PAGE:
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I Tried Six Clothes DIYS To See How Easy They Really Are

Spoiler alert: Sewing machines are the devil's handiwork.

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I am short. Crick-in-the-neck, permanently-trotting-to-keep-up short. And it turns out that finding clothes that fit short people is hard.

To be honest, finding clothes that fit properly is hard for most women. But, I'm nothing if not self-obsessed, and let me tell you, finding clothes when you barely make the height requirement to go on a rollercoaster is hard. Or at the very least, mildly irritating.

The legs of trousers are always too long, as are T-shirts and dresses. Or if they ARE the right length, they'll be cut for someone who has no boobs or bum. This all adds up to making clothes shopping a pretty crappy experience in which I feel like a weird alien with stubby legs who's unfit for real human clothes.

The solution? Get all my stuff tailored.

But fuck that, because that's expensive. So the solution to the solution is: DIY my clothes with a bunch of hacks I found on the internet. I'm intelligent (...ish), have opposable thumbs, and I took one sewing lesson about three years ago, so I'm more than qualified to handle a sewing machine.

I wanted DIYs to shorten the legs of trousers so I could finally try to pull off mom jeans and DIYS to fix trendy "oversized" T-shirts that make me look like I'm wearing potato sacking. And something, anything, to make wearing heels less painful.

Then I commandeered my boyfriend Karl's flat because I needed someone around in case I accidentally sewed my hand to something.

Cost: £0. I have a hairdryer, and I have heels that cause me pain. I don't own thick socks, because even though I have horrific circulation, when I'm in M&S holding thick socks and regular socks I always manage to convince myself I don't need to pay the extra for thick ones. AND I WAS RIGHT. I put on two pairs of regular socks, and it was totally fine. So there you go, Mum, not so silly now, am I?

Level of difficulty: 0/10. This was a piece of cake. You put your socks on, squeeze your feet into your shoes, then blow-dry them for a bit. I have a harder time drying my hair with a hairdryer – the thing it is actually intended for – than I did with this. Also, having your feet gently warmed through two layers of socks is the nicest feeling.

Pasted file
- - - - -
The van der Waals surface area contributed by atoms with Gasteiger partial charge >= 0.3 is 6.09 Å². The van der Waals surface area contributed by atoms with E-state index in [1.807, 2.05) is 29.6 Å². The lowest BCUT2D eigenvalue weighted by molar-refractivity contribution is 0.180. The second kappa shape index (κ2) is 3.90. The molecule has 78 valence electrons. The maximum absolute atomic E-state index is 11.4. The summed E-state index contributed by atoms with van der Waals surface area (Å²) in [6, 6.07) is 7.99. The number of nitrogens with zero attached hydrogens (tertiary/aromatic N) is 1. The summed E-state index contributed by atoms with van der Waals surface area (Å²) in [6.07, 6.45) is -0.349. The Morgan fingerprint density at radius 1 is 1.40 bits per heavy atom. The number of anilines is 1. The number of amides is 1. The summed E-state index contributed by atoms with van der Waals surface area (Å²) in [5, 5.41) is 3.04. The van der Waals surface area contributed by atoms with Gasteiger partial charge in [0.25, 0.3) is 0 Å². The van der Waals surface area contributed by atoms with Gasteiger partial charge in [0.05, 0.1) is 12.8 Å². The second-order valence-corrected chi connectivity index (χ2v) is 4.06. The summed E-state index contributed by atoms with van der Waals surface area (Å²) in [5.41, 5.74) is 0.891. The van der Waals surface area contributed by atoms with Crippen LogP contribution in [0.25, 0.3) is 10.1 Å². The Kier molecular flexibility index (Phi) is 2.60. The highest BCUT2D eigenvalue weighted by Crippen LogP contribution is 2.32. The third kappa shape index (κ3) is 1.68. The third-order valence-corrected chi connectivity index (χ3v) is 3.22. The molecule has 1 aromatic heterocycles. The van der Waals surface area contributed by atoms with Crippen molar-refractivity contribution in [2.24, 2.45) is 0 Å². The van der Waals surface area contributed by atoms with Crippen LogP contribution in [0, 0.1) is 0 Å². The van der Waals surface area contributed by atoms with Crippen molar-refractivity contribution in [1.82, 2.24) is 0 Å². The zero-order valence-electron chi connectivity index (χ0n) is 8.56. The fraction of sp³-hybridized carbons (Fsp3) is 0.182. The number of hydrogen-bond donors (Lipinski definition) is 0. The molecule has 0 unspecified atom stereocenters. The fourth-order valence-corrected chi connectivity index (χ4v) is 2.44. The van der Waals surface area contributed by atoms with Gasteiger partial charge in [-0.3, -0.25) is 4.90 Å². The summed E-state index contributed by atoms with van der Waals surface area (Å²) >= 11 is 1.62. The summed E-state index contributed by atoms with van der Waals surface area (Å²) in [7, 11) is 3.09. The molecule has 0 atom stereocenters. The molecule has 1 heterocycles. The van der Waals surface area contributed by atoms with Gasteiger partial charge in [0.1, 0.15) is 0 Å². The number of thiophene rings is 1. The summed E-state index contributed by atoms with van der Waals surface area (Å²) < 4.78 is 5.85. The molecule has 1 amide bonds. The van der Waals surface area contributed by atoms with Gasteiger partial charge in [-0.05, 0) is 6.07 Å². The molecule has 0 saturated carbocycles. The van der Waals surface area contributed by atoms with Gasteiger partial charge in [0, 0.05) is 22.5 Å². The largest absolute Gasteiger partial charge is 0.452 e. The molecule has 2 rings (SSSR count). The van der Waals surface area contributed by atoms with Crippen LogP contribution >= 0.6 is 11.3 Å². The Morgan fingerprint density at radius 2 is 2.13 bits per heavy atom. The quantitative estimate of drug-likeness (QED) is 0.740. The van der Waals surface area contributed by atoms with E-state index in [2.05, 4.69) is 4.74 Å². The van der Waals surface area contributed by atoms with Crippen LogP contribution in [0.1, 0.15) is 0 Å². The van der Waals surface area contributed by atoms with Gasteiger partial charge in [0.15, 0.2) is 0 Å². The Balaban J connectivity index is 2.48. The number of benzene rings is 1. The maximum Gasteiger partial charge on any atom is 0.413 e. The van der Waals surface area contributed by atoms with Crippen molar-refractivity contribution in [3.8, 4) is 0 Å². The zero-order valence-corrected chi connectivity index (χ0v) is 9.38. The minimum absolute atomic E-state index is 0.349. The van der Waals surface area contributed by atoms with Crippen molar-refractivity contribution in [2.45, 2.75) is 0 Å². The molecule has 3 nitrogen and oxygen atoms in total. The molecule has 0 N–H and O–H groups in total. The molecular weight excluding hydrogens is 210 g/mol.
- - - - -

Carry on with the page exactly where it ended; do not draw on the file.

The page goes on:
Was it worth it? It was worth it just to have properly warm feet for a few minutes. But also, it definitely worked – I only did one shoe, and then tried the pair on to see if there was a difference, and there was a huge one. The non-blow-dried one felt tight and pinch-y, but the blow-dried one I could barely feel. I get blisters very easily, but unless I want to look like a Lord of the Rings extra, I need to wear heels at least occasionally. Now I can wear them without Karl having to piggyback me home at the end of the night (haha, jk, you still have to piggyback me home, Karl).

How I felt: Delighted, with gloriously toasty feet. I think the last time my feet were warm was circa 2005, when my mum accidentally left the heating on high and for a few beautiful hours, my body was the perfect temperature.

Side note: If you ever see the stretching-shoes-in-a-freezer trick, DO NOT DO IT. My ex once accidentally bought shoes too small for him, and high on the kind of confidence that comes from watching too many YouTube tutorials, I told him I could fix it. I did not fix it. I put water bags in his shoes, left them in the freezer, and when I took them out the next day it looked like that scene in Alien vs. Predator when the alien babies burst out of people's chests, but with shoes and bags full of frozen water.

Cost: £5.70. John Lewis does a sewing basics range with all the essentials for £1 each, so I got a seam ripper, a measuring tape, and hem tape from there. Then the dressmaker's chalk was £2.70, which was the priciest part. Altogether, though, this was way cheaper than getting my jeans altered professionally.

Level of difficulty: 4/10. The first thing you have to do is take out the seams at the bottom of your jean legs, which isn't *hard* but is time-consuming and annoying. Then you just have to measure what you want to take off (take your time doing this), get the fold straight, put hem tape in, and iron.